We still get asked a lot what GPS sports watches for women are out there. Partly that's because nobody has built the ultimate, compact, comfortable, female-friendly sports watch yet.
So you're going to have to compromise on something.
Let's get something straight: Women can buy, use and love any of our recommendations for the best GPS running watches, the best fitness trackers and the best running watches and smartwatches with music playback.
But there's also nothing wrong with wearable tech companies targeting health and fitness conscious women as long as it's done in the right way. In fact we want more of it. Those lists mostly contain wearables designed by men, for men.
For now, here are the trackers and watches that we think will particularly appeal to female fitness freaks, whether that's down to smaller sizes, stylish form factors or customisation and flexibility. The most important thing – there's no slacking on features or performance.
Here's our pick of fitness trackers that cater to women slightly better than most. Let us know in the comments which ones you prefer.
Fitbit Alta HR
If you like the idea of a Fitbit but you're serious about running, the recently retired Fitbit Surge and the new Ionic smartwatch are still the only options to offer built-in GPS. The Blaze and Charge 2 use your phone's GPS.
Our Fitness Tracker of the Year, the Fitbit Alta HR is a good choice if you want a stylish looking, affordable fitness tracker that still has a small screen. The big new feature is heart rate tracking – plus reminding you to move around every hour – and otherwise it repackages Fitbit's step, distance and calorie tracking into a slim, customisable band. Plus, Fitbit's app is great for motivation and designer collaborations from Public School and Tory Burch are available.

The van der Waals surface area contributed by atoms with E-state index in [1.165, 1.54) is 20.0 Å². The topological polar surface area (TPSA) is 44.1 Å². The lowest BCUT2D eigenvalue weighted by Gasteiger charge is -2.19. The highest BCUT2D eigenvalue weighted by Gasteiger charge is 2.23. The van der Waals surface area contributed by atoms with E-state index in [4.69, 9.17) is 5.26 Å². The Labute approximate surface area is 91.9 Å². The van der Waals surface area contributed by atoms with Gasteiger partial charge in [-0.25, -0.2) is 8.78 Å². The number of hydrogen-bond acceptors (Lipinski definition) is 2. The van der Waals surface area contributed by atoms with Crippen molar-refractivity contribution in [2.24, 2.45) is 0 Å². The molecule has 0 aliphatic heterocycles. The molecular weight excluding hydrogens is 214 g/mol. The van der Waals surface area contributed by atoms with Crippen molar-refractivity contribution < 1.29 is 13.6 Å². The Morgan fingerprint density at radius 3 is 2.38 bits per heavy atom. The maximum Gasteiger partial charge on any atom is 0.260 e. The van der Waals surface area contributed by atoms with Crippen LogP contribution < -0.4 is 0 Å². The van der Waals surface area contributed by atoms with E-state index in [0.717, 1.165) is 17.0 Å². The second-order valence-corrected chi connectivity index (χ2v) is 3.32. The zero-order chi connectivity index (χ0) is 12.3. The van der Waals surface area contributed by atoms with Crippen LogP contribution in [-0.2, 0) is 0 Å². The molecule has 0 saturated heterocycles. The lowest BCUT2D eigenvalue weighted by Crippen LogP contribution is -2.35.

Read this: Our Fitbit Alta HR review
Garmin Vivomove HR
Another award winner and a wearable that is better designed for both sexes, the Vivomove HR is a hybrid smartwatch with some impressive connected skills.
It has a smart analogue design with a discreet, disappearing OLED display built into it – just tap to access alerts and fitness info like steps, sleep, calories burned, notifications, heart rate and stress info. Then when you're not using it the watch face looks blank. The watch hands even move out of the way of the screen while you read it – clever.
Being from Garmin, we expect nothing less than stellar accuracy and performance from the dedicated sports modes and Garmin IQ auto-tracking. The watch comes in black, gold, silver and rose gold finishes with Sport and Premium models – Premium is more expensive and gets you a nicer, leather strap.
At just 11.6mm thick and weighing just 40.8g for the Sport – 56.5g for Premium – it's a real winner. Battery life is five days in 'smart mode', two weeks otherwise.
Wareable verdict: Garmin Vivomove HR
Nokia Steel HR
It's small, it's light, it's geek chic. The Nokia Steel HR makes a great everyday fitness companion. It's more for increasing how long you're active each day, steps taken, calories burned or the distance you've walked than hardcore workouts or running – there's no GPS for instance. But the Steel HR can also track your sleep if you don't mind wearing it in bed.